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Mol Microbiol. 2008 Oct;70(1):127-39. doi: 10.1111/j.1365-2958.2008.06395.x. Epub 2008 Aug 11.

The Histoplasma capsulatum vacuolar ATPase is required for iron homeostasis, intracellular replication in macrophages and virulence in a murine model of histoplasmosis.

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Department of Internal Medicine, Division of Infectious Diseases, University of Cincinnati College of Medicine, Cincinnati, OH, USA.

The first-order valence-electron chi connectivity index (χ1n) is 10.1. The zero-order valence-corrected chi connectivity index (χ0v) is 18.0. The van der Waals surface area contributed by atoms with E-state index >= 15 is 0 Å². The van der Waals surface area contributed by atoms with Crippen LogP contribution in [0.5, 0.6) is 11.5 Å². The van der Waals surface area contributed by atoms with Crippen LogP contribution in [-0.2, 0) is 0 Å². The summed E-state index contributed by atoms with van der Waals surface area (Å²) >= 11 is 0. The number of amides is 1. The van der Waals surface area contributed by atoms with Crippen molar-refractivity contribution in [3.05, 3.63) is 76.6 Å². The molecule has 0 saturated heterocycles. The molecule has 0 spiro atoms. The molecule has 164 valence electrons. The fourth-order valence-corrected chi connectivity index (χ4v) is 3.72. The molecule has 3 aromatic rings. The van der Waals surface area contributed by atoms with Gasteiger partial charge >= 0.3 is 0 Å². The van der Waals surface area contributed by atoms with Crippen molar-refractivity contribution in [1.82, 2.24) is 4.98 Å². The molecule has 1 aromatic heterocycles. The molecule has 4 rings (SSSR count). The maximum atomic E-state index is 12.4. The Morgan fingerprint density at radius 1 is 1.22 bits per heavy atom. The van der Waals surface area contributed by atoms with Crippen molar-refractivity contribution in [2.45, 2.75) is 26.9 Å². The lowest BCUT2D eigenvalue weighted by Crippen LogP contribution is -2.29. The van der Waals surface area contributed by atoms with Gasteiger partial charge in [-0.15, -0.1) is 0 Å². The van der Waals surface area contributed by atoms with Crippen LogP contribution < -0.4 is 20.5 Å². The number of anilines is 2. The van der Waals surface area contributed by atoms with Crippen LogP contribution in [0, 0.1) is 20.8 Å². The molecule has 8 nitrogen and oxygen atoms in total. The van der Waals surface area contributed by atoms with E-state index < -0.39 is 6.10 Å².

Histoplasma capsulatum is a dimorphic fungal pathogen that survives and replicates within macrophages (Mphi). To identify specific genes required for intracellular survival, we utilized Agrobacterium tumefaciens-mediated mutagenesis, and screened for H. capsulatum insertional mutants that were unable to survive in human Mphi. One colony was identified that had an insertion within VMA1, the catalytic subunit A of the vacuolar ATPase (V-ATPase). The vma1 mutant (vma1::HPH) grew normally on iron-replete medium, but not on iron-deficient media. On iron-deficient medium, the growth of the vma1 mutant was restored in the presence of wild-type (WT) H. capsulatum yeasts, or the hydroxamate siderophore, rhodotorulic acid. However, the inability to replicate within Mphi was only partially restored by the addition of exogenous iron. The vma1::HPH mutant also did not grow as a mold at 28 degrees C. Complementation of the mutant (vma/VMA1) restored its ability to replicate in Mphi, grow on iron-poor medium and grow as a mold at 28 degrees C. The vma1::HPH mutant was avirulent in a mouse model of histoplasmosis, whereas the vma1/VMA1 strain was as pathogenic as WT yeasts. These studies demonstrate the importance of V-ATPase function in the pathogenicity of H. capsulatum, in iron homeostasis and in fungal dimorphism.

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